Art in four quick clicks

St. Louis Post-Dispatch 6/6/2005
by Thomas Crone


Photo caption: Steve 'Mixup' Howard, an artist from England, discusses his work with Lindsey Durway at the 7th International Photobooth Convention at the Mad Art Gallery in St Louis last weekend. Durway recently moved to St. Louis from Austin, Texas.

For photo booth artist Steve "Mixup" Howard, planning a gathering for those who share his passion not only involves the art in question, but also a "grand name."

"When you get two people together it's a meeting," says Howard, of Nottingham, England. "When you get three, it's a convention."

From humble beginnings in 1999, the International Photobooth Convention is still trying to take that next step into mass appeal. Then again, photo booth art probably attracts its own select audience, a burgeoning group that's found a sense of community in recent times. Over the past seven years, the annual convention - and the term "convention" is used very loosely here - has become the place for fans and artists of the photo booth to meet, greet and, with gear on-hand, actually work on new projects.

Stopping at Soulard's Mad Art Gallery last Monday and Tuesday, the free convention was in America for the second time, after several stops in England, one in New York City and even a trip to Yugoslavia. For the 2005 event, Howard passed off a large share of the work to St. Louis' primary champion of the photo booth, local artist Tim Garrett.

All four of Garrett's photo booths were operating last week, spitting out hundreds of images, in both black-and-white and color, giving fans and artists a chance to view the different species of machines in use in the United States.

Nakki Goranin was one of the national artists on hand to share perspectives on the history and current uses of the photo booth. She's putting together a historical overview of the machines, featuring vintage photographs, a project that she hopes to have published soon.

"What's kept it going all these years is fun," said Goranin, a Vermont-based photographer and artist. "It's fun, it's classic, it's immediate. You'll always have people loving it."

Howard, who has a high profile in European photo circles, was creating new collages during his time here. That is, when he wasn't giving animated overviews of his previous work, which hung on a 12-foot stretch of Mad Art wall space. Instead of the typical, four-shot, black-and-white strips, his were colorful, stylized and full of whimsy.

"I'm a working artist," Howard said. "I'm a bit psychedelic. My work's not just about pop art, it's about pop culture."

Brian Meacham, from Cambridge, Mass., gave a lecture on the use of the photo booths in modern cinema, citing a surprisingly robust group of films that feature the icon. Working with the Harvard Film Archive, Meacham summed up the fun ways in which the machines have popped up in cinematic moments, from "The Terminator" to "The Karate Kid" to "The Replacement Killers," plus a variety of Richard Lester-directed films.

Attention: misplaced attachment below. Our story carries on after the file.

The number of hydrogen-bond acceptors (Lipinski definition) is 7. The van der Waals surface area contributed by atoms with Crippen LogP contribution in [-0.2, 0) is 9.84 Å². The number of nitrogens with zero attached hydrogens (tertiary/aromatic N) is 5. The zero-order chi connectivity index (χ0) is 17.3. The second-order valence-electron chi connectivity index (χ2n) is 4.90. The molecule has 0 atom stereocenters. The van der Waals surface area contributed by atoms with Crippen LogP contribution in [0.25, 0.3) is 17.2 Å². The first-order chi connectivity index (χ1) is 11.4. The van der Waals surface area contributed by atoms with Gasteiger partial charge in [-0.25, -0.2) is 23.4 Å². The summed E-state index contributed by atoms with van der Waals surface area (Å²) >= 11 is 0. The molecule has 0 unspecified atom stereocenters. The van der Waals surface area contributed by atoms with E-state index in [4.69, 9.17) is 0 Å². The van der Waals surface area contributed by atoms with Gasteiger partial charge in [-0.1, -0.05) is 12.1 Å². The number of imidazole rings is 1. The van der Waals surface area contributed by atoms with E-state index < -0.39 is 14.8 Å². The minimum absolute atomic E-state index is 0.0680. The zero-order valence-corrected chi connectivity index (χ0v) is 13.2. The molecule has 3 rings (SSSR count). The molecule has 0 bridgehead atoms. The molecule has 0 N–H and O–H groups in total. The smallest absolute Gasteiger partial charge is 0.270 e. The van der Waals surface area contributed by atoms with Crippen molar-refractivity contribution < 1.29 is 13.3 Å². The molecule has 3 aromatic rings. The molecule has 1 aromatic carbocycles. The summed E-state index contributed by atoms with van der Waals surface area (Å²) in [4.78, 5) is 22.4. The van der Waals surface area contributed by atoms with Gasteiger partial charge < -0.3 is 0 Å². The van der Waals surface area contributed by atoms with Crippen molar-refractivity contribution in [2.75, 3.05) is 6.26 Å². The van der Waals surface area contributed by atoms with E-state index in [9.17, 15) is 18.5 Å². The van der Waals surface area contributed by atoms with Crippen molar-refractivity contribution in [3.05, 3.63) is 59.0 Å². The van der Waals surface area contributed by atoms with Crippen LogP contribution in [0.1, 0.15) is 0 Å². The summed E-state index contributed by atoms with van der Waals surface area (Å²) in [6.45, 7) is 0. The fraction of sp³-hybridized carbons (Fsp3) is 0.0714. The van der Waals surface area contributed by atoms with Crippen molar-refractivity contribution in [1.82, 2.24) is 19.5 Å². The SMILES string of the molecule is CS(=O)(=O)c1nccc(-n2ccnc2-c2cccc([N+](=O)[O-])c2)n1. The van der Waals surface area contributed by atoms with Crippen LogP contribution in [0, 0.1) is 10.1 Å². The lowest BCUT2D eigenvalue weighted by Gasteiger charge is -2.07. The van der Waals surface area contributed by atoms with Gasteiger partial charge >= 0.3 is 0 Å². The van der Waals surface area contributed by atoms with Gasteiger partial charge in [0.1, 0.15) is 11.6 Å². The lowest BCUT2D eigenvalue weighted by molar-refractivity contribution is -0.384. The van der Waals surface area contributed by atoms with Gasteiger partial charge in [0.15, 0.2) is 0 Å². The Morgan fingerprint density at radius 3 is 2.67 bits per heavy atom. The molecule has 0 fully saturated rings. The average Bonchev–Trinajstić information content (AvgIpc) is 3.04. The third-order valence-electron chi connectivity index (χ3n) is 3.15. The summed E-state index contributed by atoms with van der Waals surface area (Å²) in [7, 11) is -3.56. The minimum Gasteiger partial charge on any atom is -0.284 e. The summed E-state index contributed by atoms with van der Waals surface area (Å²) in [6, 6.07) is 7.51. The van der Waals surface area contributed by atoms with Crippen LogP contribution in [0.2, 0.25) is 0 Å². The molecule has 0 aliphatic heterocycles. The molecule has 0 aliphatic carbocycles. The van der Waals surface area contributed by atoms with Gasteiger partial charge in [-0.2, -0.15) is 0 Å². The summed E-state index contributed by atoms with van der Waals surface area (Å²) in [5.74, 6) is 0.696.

"He used photo booths as far back as 1963 with 'A Hard Day's Night' and all the way through 1983, with 'Superman 3,'" said Meacham. "I never noticed how often they were used in film, until I starting actually looking for them."

After Meacham's lecture and video presentation last Monday night, attendees watched the recent French cult classic, "Amelie," which prominently features a train station photo booth. Eleven-year-old Jermaine Wilson of St. Louis spent much of Tuesday afternoon collecting photo booth shots, including various series of himself with props like a toy shark, a fedora and plant clippings.

"I had fun," Jermaine said, clutching a stack of nearly 30 shots. "I enjoyed the black-and-white machines, because you could get more pictures."

Later that evening, several dozen St. Louisans and a few visitors made heavy use of the free machines, while the Tim Vatterott jazz trio performed. Though the crowd wasn't huge, it was remarkably enthusiastic. The room's vibe couldn't have been more upbeat, as people flitted from booth to booth playing with props and building little "narratives" into their photos. In one sequence, for example, a man slowly unbuttoned his shirt to reveal a Superman T-shirt. Here, the photo booth stood in for a phone booth.

Garrett, who donated the use of the machines and all the supplies, said his out-of-pocket expenses were worth the festive nature of the convention. The event also was a departure from carting the machines to his usual jobs at weddings, anniversary parties and high school proms.

"I was happy to do it," he said. "Even working with a wedding, I enjoy the pleasure that people derive from the photo booth."

Looking for a photobooth fix? Check out:

* It includes a locator to many of the machines in use through the country, plus numerous fun features.

* St. Louisan Tim Garrett's page for renting his machines, plus some of his artwork.

* A wildly colorful home page and gallery for the United Kingdom's leading advocate of photo booth art.

Thomas Crone is a St. Louis writer.

Copyright 2005, St. Louis Post-Dispatch

Contributed by Brian